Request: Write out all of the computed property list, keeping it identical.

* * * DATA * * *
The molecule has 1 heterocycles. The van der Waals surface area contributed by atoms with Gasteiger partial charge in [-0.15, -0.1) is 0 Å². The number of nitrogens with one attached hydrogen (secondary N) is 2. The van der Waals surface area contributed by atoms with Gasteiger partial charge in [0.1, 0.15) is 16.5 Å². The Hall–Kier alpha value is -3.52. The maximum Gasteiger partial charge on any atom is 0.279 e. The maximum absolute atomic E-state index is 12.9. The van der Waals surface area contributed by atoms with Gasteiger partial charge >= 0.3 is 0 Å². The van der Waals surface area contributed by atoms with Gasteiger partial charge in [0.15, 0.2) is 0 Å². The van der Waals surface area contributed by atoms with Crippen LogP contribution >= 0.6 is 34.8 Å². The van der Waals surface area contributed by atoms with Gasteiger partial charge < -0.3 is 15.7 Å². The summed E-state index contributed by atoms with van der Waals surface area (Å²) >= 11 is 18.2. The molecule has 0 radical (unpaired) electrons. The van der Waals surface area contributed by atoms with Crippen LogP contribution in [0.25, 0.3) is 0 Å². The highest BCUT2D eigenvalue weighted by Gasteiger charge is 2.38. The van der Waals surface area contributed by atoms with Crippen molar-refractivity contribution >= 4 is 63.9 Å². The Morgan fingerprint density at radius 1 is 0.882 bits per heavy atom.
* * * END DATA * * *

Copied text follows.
The molecule has 1 heterocycles. The van der Waals surface area contributed by atoms with Gasteiger partial charge in [-0.15, -0.1) is 0 Å². The number of nitrogens with one attached hydrogen (secondary N) is 2. The van der Waals surface area contributed by atoms with Gasteiger partial charge in [0.1, 0.15) is 16.5 Å². The Hall–Kier alpha value is -3.52. The maximum Gasteiger partial charge on any atom is 0.279 e. The maximum absolute atomic E-state index is 12.9. The van der Waals surface area contributed by atoms with Gasteiger partial charge >= 0.3 is 0 Å². The van der Waals surface area contributed by atoms with Gasteiger partial charge in [0.15, 0.2) is 0 Å². The van der Waals surface area contributed by atoms with Crippen LogP contribution >= 0.6 is 34.8 Å². The van der Waals surface area contributed by atoms with Gasteiger partial charge < -0.3 is 15.7 Å². The summed E-state index contributed by atoms with van der Waals surface area (Å²) >= 11 is 18.2. The molecule has 0 radical (unpaired) electrons. The van der Waals surface area contributed by atoms with Crippen LogP contribution in [0.25, 0.3) is 0 Å². The highest BCUT2D eigenvalue weighted by Gasteiger charge is 2.38. The van der Waals surface area contributed by atoms with Crippen molar-refractivity contribution >= 4 is 63.9 Å². The Morgan fingerprint density at radius 1 is 0.882 bits per heavy atom.